with Specific Problems
DAWN SHEEN, MELISSA ALLEN HEATH, JOLENE CAMPBELL,
CHRISANDRA MELVILLE, and BART LYMAN
Resilience is defined as the ability to do well in spite of unfavorable life circumstances. Over the years researchers have defined several factors in the family, school, and community that help children thrive in adverse situations (Masten, 2001). Among these factors are safe communities, positive relationships, and success at school. Although school personnel have little control over what happens within a student's family, many things can be done to augment external assets within the school community. Fostering positive relationships between adults and students is essential. A sense of safety within the school allows students to focus more on academic work and school success increases.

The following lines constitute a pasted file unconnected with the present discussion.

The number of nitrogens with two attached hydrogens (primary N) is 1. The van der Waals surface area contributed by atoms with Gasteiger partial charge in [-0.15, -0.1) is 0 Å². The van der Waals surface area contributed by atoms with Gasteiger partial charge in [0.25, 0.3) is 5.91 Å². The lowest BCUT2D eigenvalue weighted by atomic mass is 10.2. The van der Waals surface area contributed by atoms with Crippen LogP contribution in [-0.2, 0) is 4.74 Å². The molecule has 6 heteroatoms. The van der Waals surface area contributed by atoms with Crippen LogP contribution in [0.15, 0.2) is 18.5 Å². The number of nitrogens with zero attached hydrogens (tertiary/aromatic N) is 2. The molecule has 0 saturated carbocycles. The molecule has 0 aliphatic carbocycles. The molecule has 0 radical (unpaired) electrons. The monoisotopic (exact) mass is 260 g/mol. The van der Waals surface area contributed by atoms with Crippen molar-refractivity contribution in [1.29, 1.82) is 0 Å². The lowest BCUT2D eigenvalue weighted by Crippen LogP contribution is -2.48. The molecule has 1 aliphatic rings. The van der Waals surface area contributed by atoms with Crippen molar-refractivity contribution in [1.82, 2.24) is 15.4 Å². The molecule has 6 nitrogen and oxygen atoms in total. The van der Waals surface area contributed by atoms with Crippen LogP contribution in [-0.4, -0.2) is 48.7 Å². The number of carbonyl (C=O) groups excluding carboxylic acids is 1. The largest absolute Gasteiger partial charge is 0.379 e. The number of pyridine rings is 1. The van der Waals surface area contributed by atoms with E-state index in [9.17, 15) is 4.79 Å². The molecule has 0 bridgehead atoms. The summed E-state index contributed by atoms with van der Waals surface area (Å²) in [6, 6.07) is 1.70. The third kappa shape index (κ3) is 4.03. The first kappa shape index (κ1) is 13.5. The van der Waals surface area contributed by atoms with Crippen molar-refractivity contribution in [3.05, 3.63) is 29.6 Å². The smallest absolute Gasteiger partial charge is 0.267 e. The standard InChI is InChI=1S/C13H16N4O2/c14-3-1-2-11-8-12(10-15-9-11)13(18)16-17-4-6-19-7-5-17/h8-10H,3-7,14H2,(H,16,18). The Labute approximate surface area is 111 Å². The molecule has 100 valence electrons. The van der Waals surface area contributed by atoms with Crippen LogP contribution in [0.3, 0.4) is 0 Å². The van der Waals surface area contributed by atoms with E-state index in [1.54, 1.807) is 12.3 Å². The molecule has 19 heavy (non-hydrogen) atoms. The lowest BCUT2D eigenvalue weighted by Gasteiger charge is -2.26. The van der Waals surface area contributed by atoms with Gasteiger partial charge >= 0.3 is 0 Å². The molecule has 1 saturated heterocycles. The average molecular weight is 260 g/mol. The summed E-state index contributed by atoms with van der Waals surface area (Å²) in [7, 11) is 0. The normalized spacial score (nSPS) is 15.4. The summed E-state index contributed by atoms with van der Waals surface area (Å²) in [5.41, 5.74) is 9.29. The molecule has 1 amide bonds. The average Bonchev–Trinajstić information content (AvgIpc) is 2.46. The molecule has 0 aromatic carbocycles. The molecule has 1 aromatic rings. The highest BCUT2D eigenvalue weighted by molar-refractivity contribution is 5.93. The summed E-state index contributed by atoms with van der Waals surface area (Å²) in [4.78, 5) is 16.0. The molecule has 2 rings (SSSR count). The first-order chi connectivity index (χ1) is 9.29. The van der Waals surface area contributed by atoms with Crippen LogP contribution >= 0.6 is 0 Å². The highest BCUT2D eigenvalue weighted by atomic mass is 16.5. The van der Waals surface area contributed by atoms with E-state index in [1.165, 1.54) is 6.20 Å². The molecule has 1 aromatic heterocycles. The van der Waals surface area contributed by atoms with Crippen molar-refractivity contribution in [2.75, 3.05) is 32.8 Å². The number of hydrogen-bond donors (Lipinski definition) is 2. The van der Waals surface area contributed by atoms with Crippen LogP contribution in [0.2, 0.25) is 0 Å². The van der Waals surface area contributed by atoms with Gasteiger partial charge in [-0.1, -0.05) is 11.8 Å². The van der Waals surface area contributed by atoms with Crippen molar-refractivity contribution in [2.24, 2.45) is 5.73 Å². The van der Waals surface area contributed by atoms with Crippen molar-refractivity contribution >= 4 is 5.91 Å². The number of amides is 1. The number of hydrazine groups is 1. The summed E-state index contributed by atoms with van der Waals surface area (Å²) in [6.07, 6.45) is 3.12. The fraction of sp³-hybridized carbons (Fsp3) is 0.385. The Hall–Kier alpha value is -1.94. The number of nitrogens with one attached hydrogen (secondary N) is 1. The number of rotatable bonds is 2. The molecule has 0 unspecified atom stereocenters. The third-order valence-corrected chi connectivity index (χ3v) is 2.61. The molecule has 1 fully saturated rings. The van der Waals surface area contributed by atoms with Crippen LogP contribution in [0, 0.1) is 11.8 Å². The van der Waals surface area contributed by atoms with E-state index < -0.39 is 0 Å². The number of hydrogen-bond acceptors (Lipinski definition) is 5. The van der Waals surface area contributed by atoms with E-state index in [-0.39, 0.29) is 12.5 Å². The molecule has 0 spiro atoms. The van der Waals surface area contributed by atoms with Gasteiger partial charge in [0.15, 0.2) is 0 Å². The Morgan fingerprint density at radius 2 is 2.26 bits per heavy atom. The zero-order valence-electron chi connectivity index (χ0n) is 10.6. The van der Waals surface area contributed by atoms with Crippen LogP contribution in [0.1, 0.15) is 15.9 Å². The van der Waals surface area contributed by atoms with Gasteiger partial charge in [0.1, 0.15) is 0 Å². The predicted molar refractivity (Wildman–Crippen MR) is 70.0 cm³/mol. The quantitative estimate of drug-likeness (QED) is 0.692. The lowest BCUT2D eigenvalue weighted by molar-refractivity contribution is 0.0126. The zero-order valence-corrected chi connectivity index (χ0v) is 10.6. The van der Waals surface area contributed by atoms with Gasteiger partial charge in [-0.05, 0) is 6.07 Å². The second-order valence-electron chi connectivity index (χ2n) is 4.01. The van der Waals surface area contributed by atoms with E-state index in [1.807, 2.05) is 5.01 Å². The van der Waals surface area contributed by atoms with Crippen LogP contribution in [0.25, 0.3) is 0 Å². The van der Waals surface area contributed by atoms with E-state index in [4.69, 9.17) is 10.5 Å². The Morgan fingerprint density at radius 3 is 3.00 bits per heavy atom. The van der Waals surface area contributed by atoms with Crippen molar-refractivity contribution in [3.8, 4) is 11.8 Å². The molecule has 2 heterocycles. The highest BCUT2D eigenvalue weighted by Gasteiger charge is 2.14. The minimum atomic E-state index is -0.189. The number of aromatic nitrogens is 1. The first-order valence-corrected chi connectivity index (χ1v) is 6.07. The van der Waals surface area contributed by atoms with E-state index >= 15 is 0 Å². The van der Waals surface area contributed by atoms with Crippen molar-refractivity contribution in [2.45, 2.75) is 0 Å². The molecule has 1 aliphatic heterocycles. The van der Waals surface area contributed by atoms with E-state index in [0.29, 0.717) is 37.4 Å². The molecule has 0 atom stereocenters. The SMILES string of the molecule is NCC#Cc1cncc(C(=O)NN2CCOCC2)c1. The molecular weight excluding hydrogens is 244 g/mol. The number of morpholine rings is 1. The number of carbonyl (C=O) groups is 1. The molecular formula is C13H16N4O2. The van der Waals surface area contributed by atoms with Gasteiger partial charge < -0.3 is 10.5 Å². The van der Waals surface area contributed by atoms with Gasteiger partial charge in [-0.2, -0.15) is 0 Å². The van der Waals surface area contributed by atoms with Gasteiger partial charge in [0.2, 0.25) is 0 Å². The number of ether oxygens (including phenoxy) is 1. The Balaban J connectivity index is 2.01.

Internal assets of resilient children have also been identified: positive mental health, problem-solving abilities, and social–emotional skills (Berk, 2003). Within the school setting, many opportunities arise in which school personnel can help students develop skills and characteristics that contribute to the development of successful and productive lives. Research has shown that as schools foster resilience skills—specifically social–emotional competency—students demonstrate improved academic success (Maleki & Elliot, 2002). For a more comprehensive discussion of resilience, see “Technical Assistance Sampler:
Jolene Campbell, BS, Graduate Student in School Psychology, Brigham Young University, Provo, Utah.
Chrisandra Melville, BS, Graduate Student in School Psychology, Brigham Young University, Provo, Utah.